Eoin Reeves: In late December 2009 the Irish Times reported that High Court judge (Mr Justice Liam McKechnie) ruled that Dublin’s four local authorities had breached competition law by abusing their dominant position in the household waste collection market in a bid to remove rival private operators. According to the Irish Times:
“Mr Justice Liam McKechnie today quashed a variation to the Dublin region waste management plan whereby only the councils, or contractors appointed by them, could collect household waste”.
A number of interesting issues arise from this particular ruling.
First, according to the Irish Times (December 21st) the judge stated that the actions of the local authorities:
“substantially strengthen the position of the local authorities and substantially influence the structure of the market to the detriment of competition.”
My understanding is that the local authorities sought to exercise more control over the waste collection market by putting contract(s) for waste collection out to competitive tender. The successful bidder would then enjoy monopoly rights to collect waste in accordance with a written contract. This would replace the current system where private operators such as Panda and Greenstar collect waste on the basis of permits (not contracts) issued by the local authorities. These private collectors then compete against each other for customers. Would the change to competitive tendering influence the structure of the market to the detriment of competition as the judge stated?
In my view this argument is very questionable and I have strong reservations about the soundness of the judgement (as reported in the media). It is not clear that the judge has made the distinction between competition in the market and competition for the market.
When the privatisation of refuse collection services came into vogue in the Great Britain in the late 1980s the proponents of privatisation argued that the benefits of competition could be reaped via competitive tendering (competition for the market) and that this was an efficient substitute for competition in the market. In terms of cost efficiency they were proved correct with a host of empirical studies demonstrating that significant costs savings (between 15%-20% on average) were made by moving from direct public provision to private provision after competitive tendering (notwithstanding issues in relation to deterioration of working conditions etc). A key point was that the competitive tension inherent in the tendering process was the key to efficiency gains. These gains were not attributable to privatisation per se. This was evident in cases where local authorities won contracts and also delivered cost savings after competitive tendering.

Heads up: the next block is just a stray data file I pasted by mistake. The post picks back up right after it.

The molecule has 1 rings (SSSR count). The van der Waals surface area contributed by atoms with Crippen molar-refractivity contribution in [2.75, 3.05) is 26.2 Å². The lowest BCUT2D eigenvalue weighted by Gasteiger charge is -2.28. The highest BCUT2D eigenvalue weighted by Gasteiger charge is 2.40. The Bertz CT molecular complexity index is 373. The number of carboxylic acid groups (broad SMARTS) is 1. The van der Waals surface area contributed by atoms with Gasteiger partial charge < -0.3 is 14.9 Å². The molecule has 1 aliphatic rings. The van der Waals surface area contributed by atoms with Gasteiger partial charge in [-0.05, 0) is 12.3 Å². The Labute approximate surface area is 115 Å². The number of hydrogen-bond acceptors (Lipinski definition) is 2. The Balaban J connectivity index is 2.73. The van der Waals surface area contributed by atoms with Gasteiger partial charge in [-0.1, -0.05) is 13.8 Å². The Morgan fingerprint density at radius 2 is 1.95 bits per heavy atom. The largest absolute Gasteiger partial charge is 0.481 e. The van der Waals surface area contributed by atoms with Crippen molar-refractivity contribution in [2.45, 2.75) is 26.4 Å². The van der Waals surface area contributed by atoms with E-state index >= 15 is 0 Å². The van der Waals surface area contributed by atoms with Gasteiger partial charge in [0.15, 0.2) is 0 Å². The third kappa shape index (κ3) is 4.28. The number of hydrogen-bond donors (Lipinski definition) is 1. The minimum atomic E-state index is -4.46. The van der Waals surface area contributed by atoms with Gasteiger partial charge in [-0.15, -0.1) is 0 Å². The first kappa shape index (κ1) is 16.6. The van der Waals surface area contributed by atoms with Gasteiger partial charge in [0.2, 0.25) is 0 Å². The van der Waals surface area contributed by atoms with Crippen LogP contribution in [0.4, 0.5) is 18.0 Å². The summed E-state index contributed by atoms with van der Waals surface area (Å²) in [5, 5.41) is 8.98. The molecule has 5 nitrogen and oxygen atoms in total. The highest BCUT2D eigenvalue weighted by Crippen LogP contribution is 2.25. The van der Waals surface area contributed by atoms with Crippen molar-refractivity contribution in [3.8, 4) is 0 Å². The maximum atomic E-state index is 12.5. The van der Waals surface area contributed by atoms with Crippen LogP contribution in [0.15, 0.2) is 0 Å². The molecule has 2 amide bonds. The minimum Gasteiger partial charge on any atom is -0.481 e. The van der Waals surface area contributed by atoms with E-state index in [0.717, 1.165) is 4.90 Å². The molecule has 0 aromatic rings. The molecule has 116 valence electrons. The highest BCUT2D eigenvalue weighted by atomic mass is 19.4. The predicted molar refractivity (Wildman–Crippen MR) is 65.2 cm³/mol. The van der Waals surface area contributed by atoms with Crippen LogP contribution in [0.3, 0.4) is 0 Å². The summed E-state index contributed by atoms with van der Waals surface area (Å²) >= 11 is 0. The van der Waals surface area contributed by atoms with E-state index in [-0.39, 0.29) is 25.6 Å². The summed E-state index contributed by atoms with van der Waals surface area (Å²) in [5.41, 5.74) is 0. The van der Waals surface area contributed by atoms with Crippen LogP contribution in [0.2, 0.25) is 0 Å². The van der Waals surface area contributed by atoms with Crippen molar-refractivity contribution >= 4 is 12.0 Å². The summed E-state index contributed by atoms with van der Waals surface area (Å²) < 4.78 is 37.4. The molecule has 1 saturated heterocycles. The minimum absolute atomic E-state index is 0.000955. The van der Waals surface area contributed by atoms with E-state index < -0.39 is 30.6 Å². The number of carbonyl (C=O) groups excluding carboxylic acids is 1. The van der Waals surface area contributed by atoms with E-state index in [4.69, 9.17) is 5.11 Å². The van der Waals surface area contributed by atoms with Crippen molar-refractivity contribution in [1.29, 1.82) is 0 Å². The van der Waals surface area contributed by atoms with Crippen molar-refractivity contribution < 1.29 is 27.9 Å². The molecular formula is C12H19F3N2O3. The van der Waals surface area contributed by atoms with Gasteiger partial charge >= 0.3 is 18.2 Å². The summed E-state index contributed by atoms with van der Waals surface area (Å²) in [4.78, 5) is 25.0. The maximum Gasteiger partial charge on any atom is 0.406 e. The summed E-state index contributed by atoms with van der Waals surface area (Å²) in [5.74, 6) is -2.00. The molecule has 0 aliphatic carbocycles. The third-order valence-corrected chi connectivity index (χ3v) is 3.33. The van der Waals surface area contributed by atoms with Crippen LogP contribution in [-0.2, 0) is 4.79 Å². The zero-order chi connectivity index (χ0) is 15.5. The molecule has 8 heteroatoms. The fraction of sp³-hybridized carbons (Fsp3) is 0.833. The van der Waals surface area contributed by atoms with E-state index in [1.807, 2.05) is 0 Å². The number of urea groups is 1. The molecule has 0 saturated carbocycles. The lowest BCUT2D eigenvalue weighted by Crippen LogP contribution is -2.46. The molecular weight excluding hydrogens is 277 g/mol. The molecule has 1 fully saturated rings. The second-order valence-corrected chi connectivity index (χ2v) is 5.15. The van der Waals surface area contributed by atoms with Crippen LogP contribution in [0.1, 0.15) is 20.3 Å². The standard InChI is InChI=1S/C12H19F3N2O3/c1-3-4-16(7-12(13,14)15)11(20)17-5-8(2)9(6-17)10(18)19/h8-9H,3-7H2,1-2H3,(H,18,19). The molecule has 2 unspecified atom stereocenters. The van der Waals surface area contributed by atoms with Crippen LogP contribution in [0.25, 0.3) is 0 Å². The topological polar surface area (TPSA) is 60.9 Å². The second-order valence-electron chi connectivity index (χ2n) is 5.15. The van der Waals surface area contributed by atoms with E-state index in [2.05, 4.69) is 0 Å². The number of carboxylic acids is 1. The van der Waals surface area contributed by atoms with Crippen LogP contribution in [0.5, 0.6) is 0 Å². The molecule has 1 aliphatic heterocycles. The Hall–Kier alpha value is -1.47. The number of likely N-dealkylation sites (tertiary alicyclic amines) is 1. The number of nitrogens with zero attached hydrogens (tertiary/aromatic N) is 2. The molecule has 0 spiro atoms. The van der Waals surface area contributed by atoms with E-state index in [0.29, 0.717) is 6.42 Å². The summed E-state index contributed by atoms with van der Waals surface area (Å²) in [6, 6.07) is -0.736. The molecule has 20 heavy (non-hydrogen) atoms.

For a service like refuse collection the argument for competitive tendering is compelling in terms of cost savings. Moreover, the nature of the service is straightforward so writing and enforcing contracts should not be problematic. The contract serves as an instrument for regulating a market where externalities are potentially significant (e.g. illegal dumping in the face of prices set by the private sector) and where market concentration can emerge as dominant private operators squeeze out rivals. The implication of the ‘McKechnie ruling’ is that a market free-for-all is necessary if arrangements are not to be anti-competitive. This results in a light-touch form of regulation compared to contracting out.
It is interesting the note that the Competition Authority has examined this issue in a document published in 2005. Mr. Paul Gorecki, who was then Director of the Monopolies Division in The Competition Authority summarised the findings of the report as follows
“The market for household waste collection is not working well for consumers. Competition law is neither an appropriate or effective remedy in this case. However extensive international experience demonstrates that competitive tendering is the best method of ensuring that household waste collection providers deliver consumers good service at competitive prices.”
Assuming that Dublin’s local authorities were indeed seeking to replace a permit system with competitive tendering there are serious question around the economic reasoning behind the McKechnie ruling.
Some other issues arose from this ruling. These concern the PPP contract for the Poolbeg Incinerator as well as the role of consultants and their influence in shaping public policy. I hope to return to these issues in later posts.
Eoin Reeves is head of the Department of Economics at UL and Director of the Privatisation and PPP Research Group. His research interests lie primarily in the economics of infrastructure and the public-private mix in public service delivery. This includes issues such as privatisation, liberalisation, and different forms of private sector participation in the delivery of public services.
Eoin has published a number of economic studies of such reforms in edited books and international peer-reviewed journals. These include analysis of the privatisation of state owned enterprises (Annals of Public and Co-operative Economics, Telecommunications Policy), employee share ownership in the context of privatisation (Economic and Industrial Democracy, Employee Relations), contracting out public services (Economic and Social Review), PPP in schools (Public Administration, Public Money and Management) and PPP in Water Services (Economic and Social Review). He recently co-authored a book titled Privatisation in Ireland – Lessons from a European Economy.